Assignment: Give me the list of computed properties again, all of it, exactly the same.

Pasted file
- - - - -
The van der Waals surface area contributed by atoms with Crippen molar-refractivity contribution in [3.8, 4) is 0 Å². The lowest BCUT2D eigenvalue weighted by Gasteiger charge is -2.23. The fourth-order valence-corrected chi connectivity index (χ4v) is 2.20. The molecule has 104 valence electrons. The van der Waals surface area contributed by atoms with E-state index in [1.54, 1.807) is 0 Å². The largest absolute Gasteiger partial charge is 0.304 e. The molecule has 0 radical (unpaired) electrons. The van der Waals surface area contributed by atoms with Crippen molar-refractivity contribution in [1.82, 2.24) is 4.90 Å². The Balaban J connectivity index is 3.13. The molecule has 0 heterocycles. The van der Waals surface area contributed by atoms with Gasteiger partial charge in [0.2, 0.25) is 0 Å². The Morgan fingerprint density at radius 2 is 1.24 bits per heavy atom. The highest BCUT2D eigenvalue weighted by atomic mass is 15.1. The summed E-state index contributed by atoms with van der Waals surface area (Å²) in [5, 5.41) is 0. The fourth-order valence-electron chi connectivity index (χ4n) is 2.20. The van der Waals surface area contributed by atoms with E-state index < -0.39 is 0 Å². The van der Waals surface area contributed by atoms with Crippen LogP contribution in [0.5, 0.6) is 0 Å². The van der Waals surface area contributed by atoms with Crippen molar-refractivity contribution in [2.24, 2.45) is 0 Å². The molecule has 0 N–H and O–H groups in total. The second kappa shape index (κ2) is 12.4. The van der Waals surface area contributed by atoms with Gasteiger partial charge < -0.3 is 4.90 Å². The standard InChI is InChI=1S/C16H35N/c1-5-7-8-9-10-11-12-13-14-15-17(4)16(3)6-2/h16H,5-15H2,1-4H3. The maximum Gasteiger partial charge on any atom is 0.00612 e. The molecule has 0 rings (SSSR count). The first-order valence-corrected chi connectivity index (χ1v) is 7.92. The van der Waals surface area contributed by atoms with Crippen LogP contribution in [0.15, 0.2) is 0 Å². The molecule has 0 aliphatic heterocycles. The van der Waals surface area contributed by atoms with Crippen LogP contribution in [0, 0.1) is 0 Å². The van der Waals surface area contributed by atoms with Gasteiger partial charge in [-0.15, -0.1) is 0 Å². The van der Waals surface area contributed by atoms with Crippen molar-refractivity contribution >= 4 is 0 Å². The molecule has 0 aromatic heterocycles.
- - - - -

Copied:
The van der Waals surface area contributed by atoms with Crippen molar-refractivity contribution in [3.8, 4) is 0 Å². The lowest BCUT2D eigenvalue weighted by Gasteiger charge is -2.23. The fourth-order valence-corrected chi connectivity index (χ4v) is 2.20. The molecule has 104 valence electrons. The van der Waals surface area contributed by atoms with E-state index in [1.54, 1.807) is 0 Å². The largest absolute Gasteiger partial charge is 0.304 e. The molecule has 0 radical (unpaired) electrons. The van der Waals surface area contributed by atoms with Crippen molar-refractivity contribution in [1.82, 2.24) is 4.90 Å². The Balaban J connectivity index is 3.13. The molecule has 0 heterocycles. The van der Waals surface area contributed by atoms with Gasteiger partial charge in [0.2, 0.25) is 0 Å². The Morgan fingerprint density at radius 2 is 1.24 bits per heavy atom. The highest BCUT2D eigenvalue weighted by atomic mass is 15.1. The summed E-state index contributed by atoms with van der Waals surface area (Å²) in [5, 5.41) is 0. The fourth-order valence-electron chi connectivity index (χ4n) is 2.20. The van der Waals surface area contributed by atoms with E-state index < -0.39 is 0 Å². The van der Waals surface area contributed by atoms with Crippen LogP contribution in [0.5, 0.6) is 0 Å². The van der Waals surface area contributed by atoms with Crippen molar-refractivity contribution in [2.24, 2.45) is 0 Å². The molecule has 0 N–H and O–H groups in total. The second kappa shape index (κ2) is 12.4. The van der Waals surface area contributed by atoms with Gasteiger partial charge < -0.3 is 4.90 Å². The standard InChI is InChI=1S/C16H35N/c1-5-7-8-9-10-11-12-13-14-15-17(4)16(3)6-2/h16H,5-15H2,1-4H3. The maximum Gasteiger partial charge on any atom is 0.00612 e. The molecule has 0 rings (SSSR count). The first-order valence-corrected chi connectivity index (χ1v) is 7.92. The van der Waals surface area contributed by atoms with Crippen LogP contribution in [0.15, 0.2) is 0 Å². The molecule has 0 aliphatic heterocycles. The van der Waals surface area contributed by atoms with Crippen LogP contribution in [0, 0.1) is 0 Å². The van der Waals surface area contributed by atoms with Gasteiger partial charge in [-0.15, -0.1) is 0 Å². The van der Waals surface area contributed by atoms with Crippen molar-refractivity contribution >= 4 is 0 Å². The molecule has 0 aromatic heterocycles.